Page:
I’m an iOS engineer with a passion for UX implementation and design, as well as 2D/3D graphics. I’ve shipped 8 iOS apps in a lead role.
I love being inspired by talented designers, obsessively polishing UX details, engaging in iterative product design, and striving to meet the occasional crazy deadline.
Before transitioning to iOS, I worked at DreamWorks, developing in-house 3D animation desktop applications.
In 2013, I received a technical Academy Award for co‑developing the lighting application used by animators to create Shrek, Madagascar, and 30+ other films at DreamWorks.
I’ve worked at four startup companies, most recently Trash, an early stage ML-based video editing iOS app startup.
I inherited the Trash project shortly after the app launched in the App Store. As the emergency lead engineer replacement, I implemented new features on an aggressive schedule to move the product forward while fixing legacy bugs.
I took the initiative to rewrite the app’s streaming video playback code to significantly improve performance on slow networks and to address a legacy stability issue that caused occasional black screen errors. I performed a deep exploration of the app's video encoding pipeline to fix a critical bug that caused users to lose their work about 10% of the time. I rearchitected the app's internal interface to its video editor AI component to fix race conditions that had been overlooked. Within the company, I drew attention to and helped correct a fundamental misunderstood behavior of the app's AI that resulted in a deeply confusing user experience. Trash was acquired by VSCO in 2020.
Before Trash, I worked at Polyvore, which was acquired by Yahoo (now Verizon Media).
At Polyvore, I collaborated with a small, labs-style team to develop experimental iPhone apps in the categories of fashion, social networking, group video chat, and personal finance. Each app went from design to shipping product in two to three months, followed by several rounds of iteration driven by UXR and analytics.
Earlier, at Tasty Labs, I helped implement several experimental web site concepts.
At DreamWorks, I worked closely with animators while developing a suite of in-house 2D and 3D graphics applications used to create TV commercials, live-action film effects, and computer animated films. I created many app components as part of this work, including custom 2D UI controls, specialized 3D manipulators for lighting scenes, a sophisticated spreadsheet-like editor for large databases of lighting information, and a playback view for character animation.
In my spare time, I’ve developed several side projects to explore ideas that I’ve been interested in, with an emphasis on 2D and 3D graphics. A few notable ones are described here.
This iOS app explains the mathematical concept of a tesseract, which is the four‑dimensional analog of a cube.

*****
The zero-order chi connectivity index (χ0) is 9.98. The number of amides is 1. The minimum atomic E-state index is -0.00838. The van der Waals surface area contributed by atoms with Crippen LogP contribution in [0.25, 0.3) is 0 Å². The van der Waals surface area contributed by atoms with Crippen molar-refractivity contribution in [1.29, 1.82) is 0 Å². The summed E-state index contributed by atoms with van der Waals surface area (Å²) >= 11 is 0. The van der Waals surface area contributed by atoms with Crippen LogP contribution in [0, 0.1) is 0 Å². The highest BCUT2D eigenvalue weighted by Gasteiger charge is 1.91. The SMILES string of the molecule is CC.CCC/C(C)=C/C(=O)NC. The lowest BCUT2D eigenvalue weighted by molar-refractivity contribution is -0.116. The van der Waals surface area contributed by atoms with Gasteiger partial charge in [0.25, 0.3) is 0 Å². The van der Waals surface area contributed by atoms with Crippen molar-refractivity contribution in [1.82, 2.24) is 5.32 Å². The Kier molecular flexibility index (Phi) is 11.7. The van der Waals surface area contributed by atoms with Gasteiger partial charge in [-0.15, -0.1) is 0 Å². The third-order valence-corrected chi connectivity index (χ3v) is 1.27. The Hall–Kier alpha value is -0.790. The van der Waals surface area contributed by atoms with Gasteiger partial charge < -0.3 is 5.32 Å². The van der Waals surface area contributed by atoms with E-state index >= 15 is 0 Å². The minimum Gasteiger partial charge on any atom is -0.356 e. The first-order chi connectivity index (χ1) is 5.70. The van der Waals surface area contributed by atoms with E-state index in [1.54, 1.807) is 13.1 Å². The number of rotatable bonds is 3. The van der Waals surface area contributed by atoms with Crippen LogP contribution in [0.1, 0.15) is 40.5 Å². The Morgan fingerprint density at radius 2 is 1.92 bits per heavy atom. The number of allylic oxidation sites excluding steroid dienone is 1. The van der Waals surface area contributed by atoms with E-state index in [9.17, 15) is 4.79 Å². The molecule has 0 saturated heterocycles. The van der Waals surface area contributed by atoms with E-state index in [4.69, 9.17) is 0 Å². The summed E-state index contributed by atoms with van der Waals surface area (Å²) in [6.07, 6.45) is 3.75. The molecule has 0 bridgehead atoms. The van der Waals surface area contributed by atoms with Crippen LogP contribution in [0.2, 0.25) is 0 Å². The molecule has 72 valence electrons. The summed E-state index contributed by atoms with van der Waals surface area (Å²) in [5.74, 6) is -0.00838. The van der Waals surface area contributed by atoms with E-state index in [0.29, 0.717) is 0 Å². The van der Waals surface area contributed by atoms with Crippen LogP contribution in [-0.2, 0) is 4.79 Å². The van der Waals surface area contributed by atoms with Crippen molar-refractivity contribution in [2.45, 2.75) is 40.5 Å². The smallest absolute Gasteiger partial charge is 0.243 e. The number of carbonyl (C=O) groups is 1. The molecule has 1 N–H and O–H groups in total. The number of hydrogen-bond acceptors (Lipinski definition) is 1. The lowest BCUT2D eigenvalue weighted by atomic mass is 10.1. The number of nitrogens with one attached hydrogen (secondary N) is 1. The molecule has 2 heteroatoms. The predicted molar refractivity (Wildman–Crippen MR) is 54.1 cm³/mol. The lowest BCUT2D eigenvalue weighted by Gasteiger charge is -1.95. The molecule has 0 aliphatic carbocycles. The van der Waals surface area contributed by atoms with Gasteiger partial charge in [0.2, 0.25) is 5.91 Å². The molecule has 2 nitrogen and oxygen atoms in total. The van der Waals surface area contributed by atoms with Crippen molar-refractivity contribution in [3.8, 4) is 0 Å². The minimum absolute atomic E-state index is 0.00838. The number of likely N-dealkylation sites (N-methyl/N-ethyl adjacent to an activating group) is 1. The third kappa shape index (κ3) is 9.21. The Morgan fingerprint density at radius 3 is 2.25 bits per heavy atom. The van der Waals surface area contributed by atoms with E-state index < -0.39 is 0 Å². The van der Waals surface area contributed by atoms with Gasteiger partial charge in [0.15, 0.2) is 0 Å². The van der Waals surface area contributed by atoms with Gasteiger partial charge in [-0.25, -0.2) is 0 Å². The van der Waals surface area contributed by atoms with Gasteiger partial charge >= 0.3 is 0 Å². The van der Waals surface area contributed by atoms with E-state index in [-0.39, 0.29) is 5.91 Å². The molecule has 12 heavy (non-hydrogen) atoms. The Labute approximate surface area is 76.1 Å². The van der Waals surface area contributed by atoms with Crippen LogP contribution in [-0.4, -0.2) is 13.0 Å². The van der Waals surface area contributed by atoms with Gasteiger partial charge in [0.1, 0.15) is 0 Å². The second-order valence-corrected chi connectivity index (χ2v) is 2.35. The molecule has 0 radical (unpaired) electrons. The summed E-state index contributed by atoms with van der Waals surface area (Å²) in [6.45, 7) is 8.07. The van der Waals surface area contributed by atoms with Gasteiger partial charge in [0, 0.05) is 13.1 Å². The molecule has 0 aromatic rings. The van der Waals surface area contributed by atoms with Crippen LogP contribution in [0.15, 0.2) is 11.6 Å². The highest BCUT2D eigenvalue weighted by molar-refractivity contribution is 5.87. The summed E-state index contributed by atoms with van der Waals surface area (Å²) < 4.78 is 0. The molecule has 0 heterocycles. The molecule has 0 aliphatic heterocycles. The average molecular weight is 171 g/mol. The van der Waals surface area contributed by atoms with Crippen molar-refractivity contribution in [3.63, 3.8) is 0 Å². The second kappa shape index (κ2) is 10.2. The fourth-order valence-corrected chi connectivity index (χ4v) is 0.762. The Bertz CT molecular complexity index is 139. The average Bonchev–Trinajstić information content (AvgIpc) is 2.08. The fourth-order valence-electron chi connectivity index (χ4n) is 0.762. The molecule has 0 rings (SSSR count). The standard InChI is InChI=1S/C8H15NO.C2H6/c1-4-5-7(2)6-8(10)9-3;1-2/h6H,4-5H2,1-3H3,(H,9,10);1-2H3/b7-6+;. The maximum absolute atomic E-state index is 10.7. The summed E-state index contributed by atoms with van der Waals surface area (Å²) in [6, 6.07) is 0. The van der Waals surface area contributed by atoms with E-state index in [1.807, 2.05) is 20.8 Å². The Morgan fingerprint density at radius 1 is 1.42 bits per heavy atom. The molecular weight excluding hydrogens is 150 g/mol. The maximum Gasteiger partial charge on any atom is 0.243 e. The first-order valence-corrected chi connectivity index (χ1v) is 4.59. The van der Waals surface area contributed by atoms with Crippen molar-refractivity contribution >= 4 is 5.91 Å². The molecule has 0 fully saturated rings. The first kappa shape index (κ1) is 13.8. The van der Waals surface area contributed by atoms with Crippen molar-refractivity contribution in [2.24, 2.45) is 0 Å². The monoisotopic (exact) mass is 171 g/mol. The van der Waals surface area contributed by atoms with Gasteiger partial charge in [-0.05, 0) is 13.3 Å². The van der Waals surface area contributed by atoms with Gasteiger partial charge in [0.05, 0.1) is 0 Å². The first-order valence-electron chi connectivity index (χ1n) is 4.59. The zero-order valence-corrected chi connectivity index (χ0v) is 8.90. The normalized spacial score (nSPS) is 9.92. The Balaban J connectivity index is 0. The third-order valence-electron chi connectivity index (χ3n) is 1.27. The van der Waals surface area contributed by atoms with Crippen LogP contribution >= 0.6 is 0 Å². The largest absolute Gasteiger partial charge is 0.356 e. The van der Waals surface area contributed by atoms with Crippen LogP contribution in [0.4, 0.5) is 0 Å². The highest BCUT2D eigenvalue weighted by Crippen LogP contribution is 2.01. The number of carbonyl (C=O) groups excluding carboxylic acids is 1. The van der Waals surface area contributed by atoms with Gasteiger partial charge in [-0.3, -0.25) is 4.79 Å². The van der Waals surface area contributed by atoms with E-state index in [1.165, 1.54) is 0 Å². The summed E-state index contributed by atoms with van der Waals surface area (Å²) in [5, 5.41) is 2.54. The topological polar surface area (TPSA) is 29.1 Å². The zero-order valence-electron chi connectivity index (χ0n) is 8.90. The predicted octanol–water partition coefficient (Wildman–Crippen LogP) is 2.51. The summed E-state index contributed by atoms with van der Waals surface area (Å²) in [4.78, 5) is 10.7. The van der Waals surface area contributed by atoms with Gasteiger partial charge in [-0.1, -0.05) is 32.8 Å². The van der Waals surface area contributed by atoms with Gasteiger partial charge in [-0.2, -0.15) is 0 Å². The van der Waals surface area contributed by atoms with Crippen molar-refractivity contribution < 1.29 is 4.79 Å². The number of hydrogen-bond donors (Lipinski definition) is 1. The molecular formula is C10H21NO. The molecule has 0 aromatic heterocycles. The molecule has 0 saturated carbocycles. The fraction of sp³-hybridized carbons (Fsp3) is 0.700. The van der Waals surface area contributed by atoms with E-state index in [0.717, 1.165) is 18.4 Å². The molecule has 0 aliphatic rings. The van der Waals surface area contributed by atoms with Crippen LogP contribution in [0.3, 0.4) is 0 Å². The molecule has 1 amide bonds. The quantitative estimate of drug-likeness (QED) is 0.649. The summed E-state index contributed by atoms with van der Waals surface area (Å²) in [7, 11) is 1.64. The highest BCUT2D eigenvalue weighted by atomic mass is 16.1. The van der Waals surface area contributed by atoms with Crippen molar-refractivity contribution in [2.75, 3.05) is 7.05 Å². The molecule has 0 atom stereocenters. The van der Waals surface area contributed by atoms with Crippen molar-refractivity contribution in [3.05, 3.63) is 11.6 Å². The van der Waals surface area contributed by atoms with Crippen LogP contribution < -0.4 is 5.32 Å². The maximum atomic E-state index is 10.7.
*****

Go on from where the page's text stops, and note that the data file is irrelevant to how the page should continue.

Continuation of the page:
The Fourth Dimension is a 30‑page interactive 3D book written in simple, everyday language to target a wide audience. Instead of static illustrations or videos, the user engages with a four‑dimensional geometric model.
This app has a 4.8 star average from 5,600 ratings worldwide. It has been featured in the App Store several times, and is especially popular in China. Despite the fact that The Fourth Dimension is an educational app about a single mathematical concept, I’ve sold 90,000 copies at $2.99.
The Fourth Dimension was written in Objective-C, using OpenGL and GLSL to render the interactive 3D scenes.
For this project, I devised an intuitive 4D direct manipulation mechanic by constructing a 4x4 four‑dimensional rotation matrix using the user's screen space drag vector as the first basis vector and the 4D W‑axis unit vector as the second basis vector for the matrix. The resulting user experience is much more intuitive than the traditional approach of providing a set of rotation sliders for each of the four axes.
As a long term project, I’m designing and prototyping an app to explain Einstein’s theory of special relativity, which describes the surprising, unintuitive ways in which time and distance behave for fast‑moving objects.
As a result of this work, I've developed the surprising ability to draw freehand 3D Minkowski spacetime diagrams.
For this project, I wrote a Swift framework that models a hierarchy of 3D inertial frames of reference in spacetime. I used SceneKit to render a relativistic scene graph from the point of view of an observer in an arbitrary inertial frame.
The following video shows an early prototype that I created using SceneKit to get a better firsthand understanding of the behavior of spacetime. The design of the actual app that will follow is quite different.